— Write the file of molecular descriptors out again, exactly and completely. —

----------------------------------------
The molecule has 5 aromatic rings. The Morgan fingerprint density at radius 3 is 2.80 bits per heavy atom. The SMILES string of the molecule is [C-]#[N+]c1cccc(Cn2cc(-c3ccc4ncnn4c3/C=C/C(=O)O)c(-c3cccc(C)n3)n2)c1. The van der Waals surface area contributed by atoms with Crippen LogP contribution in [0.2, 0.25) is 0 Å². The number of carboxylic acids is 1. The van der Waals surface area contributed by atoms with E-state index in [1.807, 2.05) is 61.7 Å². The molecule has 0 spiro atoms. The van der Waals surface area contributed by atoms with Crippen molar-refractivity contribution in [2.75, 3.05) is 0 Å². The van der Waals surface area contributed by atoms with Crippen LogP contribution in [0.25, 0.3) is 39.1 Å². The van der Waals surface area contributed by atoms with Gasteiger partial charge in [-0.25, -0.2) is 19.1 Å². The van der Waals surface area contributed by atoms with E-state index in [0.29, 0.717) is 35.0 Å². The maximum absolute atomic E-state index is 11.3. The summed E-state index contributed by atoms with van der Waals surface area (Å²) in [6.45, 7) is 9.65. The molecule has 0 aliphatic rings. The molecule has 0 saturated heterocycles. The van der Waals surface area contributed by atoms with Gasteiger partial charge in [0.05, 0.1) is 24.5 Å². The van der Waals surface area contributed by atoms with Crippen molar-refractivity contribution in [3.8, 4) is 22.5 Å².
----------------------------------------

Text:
The molecule has 5 aromatic rings. The Morgan fingerprint density at radius 3 is 2.80 bits per heavy atom. The SMILES string of the molecule is [C-]#[N+]c1cccc(Cn2cc(-c3ccc4ncnn4c3/C=C/C(=O)O)c(-c3cccc(C)n3)n2)c1. The van der Waals surface area contributed by atoms with Crippen LogP contribution in [0.2, 0.25) is 0 Å². The number of carboxylic acids is 1. The van der Waals surface area contributed by atoms with E-state index in [1.807, 2.05) is 61.7 Å². The molecule has 0 spiro atoms. The van der Waals surface area contributed by atoms with Crippen molar-refractivity contribution in [2.75, 3.05) is 0 Å². The van der Waals surface area contributed by atoms with Crippen LogP contribution in [0.25, 0.3) is 39.1 Å². The van der Waals surface area contributed by atoms with Gasteiger partial charge in [-0.25, -0.2) is 19.1 Å². The van der Waals surface area contributed by atoms with E-state index in [0.29, 0.717) is 35.0 Å². The maximum absolute atomic E-state index is 11.3. The summed E-state index contributed by atoms with van der Waals surface area (Å²) in [6.45, 7) is 9.65. The molecule has 0 aliphatic rings. The molecule has 0 saturated heterocycles. The van der Waals surface area contributed by atoms with Gasteiger partial charge in [0.05, 0.1) is 24.5 Å². The van der Waals surface area contributed by atoms with Crippen molar-refractivity contribution in [3.8, 4) is 22.5 Å².